Continental’s CEO, Elmar Degenhart, has made an interesting statement as he predicts the VW scandal could ultimately kill diesel-powered cars in United States.

Speaking to German daily Boersen-Zeitung, the man in charge at Continental estimates diesels could be phased out not only in the United States, but also in Japan and China. He went on to specify that in these countries, diesels currently have a market share of one to three percent compared to Europe where 53% of cars run on diesel.

Degenhart reiterated a company statement made last October in which Continental said it did not supply VW with software specially designed to manipulate emissions. He added Continental gave VW the engine controllers as per the automaker’s specifications, but installation and calibration was done exclusively by VW. As a consequence, Continental isn’t involved in any legal investigation related to the Dieselgate scandal.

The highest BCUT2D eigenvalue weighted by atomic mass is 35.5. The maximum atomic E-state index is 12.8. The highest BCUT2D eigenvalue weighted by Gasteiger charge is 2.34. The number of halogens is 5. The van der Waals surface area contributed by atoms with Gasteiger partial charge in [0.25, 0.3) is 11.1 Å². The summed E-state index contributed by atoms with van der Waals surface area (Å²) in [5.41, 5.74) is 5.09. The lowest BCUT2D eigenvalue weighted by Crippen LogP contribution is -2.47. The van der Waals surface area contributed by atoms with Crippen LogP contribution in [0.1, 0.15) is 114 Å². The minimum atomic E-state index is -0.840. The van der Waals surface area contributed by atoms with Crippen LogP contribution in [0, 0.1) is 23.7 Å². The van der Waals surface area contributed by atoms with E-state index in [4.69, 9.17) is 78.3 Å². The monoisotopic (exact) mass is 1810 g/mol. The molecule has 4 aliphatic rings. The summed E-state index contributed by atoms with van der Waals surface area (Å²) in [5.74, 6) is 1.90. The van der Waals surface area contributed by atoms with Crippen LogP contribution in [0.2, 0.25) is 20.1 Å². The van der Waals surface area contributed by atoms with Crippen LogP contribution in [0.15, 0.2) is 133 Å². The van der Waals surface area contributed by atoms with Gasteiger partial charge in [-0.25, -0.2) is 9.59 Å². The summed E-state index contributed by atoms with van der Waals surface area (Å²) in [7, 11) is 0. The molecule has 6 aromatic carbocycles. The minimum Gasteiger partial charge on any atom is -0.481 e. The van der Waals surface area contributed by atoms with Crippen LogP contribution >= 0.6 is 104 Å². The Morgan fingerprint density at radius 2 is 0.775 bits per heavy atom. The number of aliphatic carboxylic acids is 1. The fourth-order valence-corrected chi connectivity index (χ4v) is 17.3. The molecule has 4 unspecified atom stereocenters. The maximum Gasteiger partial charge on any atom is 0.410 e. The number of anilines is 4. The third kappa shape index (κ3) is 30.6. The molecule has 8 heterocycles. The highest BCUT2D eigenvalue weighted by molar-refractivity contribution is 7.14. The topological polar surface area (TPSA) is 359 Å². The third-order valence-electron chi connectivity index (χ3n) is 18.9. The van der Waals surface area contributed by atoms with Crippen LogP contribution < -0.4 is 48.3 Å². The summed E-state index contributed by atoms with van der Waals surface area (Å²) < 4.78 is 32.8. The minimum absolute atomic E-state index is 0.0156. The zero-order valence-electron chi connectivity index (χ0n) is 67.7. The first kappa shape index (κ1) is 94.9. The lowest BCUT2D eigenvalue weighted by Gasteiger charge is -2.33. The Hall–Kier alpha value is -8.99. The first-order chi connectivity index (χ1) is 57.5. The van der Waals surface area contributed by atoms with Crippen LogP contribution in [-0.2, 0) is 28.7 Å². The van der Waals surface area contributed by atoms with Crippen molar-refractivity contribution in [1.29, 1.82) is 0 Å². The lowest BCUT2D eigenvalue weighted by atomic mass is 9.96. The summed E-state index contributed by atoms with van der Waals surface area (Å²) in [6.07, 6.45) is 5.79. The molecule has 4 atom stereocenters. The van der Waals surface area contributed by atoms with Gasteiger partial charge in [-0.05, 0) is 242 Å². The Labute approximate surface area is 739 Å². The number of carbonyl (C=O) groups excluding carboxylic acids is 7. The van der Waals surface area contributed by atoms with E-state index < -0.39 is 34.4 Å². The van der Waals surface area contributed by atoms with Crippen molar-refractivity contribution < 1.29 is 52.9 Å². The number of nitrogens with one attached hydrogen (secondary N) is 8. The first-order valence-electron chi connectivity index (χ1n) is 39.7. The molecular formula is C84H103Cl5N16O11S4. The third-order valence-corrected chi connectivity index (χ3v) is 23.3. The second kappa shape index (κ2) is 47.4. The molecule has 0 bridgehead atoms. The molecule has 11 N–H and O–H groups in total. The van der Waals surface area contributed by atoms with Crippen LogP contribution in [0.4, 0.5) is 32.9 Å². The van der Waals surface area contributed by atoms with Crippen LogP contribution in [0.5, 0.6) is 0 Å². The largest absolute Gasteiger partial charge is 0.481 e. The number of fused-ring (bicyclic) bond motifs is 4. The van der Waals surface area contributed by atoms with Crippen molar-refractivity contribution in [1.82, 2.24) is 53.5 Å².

As for rival company Bosch, it’s currently being investigated in Stuttgart by the public prosecutors to identify whether the company had anything to do with VW’s manipulation of emissions tests.

On an unrelated note, Degenhart estimates it’s only a matter of time before electrified cars will become the norm, including hydrogen vehicles. However, the price must fall from the current $272 - $326 below $109 per kilowatt hour of storage capacity in order to allow electromobility truly become generally available.

Source: Boersen-Zeitung via

Gallery: Continental says VW scandal could kill diesels entirely in US

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